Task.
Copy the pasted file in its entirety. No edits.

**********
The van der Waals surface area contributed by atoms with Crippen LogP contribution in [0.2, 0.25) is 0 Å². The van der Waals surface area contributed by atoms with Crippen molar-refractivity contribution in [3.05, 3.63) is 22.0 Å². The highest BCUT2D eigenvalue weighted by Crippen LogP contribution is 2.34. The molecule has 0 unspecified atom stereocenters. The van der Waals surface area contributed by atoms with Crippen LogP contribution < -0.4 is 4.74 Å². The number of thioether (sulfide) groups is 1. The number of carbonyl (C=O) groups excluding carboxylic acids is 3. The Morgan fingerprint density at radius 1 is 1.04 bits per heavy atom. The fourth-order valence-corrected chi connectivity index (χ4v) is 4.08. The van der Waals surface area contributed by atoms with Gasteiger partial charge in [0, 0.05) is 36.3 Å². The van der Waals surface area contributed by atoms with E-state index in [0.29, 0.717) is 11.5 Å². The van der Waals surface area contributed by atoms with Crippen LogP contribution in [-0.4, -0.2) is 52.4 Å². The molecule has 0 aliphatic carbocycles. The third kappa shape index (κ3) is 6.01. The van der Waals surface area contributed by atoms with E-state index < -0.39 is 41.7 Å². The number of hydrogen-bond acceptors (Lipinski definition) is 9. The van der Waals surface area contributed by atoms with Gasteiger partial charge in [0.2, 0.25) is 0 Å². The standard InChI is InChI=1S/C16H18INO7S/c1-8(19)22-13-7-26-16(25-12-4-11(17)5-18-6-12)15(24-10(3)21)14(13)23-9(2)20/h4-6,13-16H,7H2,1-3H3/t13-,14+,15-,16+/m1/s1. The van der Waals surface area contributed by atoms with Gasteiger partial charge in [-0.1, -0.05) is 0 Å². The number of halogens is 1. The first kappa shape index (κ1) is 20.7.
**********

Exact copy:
The van der Waals surface area contributed by atoms with Crippen LogP contribution in [0.2, 0.25) is 0 Å². The van der Waals surface area contributed by atoms with Crippen molar-refractivity contribution in [3.05, 3.63) is 22.0 Å². The highest BCUT2D eigenvalue weighted by Crippen LogP contribution is 2.34. The molecule has 0 unspecified atom stereocenters. The van der Waals surface area contributed by atoms with Crippen LogP contribution < -0.4 is 4.74 Å². The number of thioether (sulfide) groups is 1. The number of carbonyl (C=O) groups excluding carboxylic acids is 3. The Morgan fingerprint density at radius 1 is 1.04 bits per heavy atom. The fourth-order valence-corrected chi connectivity index (χ4v) is 4.08. The van der Waals surface area contributed by atoms with Gasteiger partial charge in [0, 0.05) is 36.3 Å². The van der Waals surface area contributed by atoms with E-state index in [0.29, 0.717) is 11.5 Å². The van der Waals surface area contributed by atoms with Crippen LogP contribution in [-0.4, -0.2) is 52.4 Å². The molecule has 0 aliphatic carbocycles. The third kappa shape index (κ3) is 6.01. The van der Waals surface area contributed by atoms with E-state index < -0.39 is 41.7 Å². The number of hydrogen-bond acceptors (Lipinski definition) is 9. The van der Waals surface area contributed by atoms with Gasteiger partial charge in [0.2, 0.25) is 0 Å². The standard InChI is InChI=1S/C16H18INO7S/c1-8(19)22-13-7-26-16(25-12-4-11(17)5-18-6-12)15(24-10(3)21)14(13)23-9(2)20/h4-6,13-16H,7H2,1-3H3/t13-,14+,15-,16+/m1/s1. The van der Waals surface area contributed by atoms with Gasteiger partial charge in [-0.1, -0.05) is 0 Å². The number of halogens is 1. The first kappa shape index (κ1) is 20.7.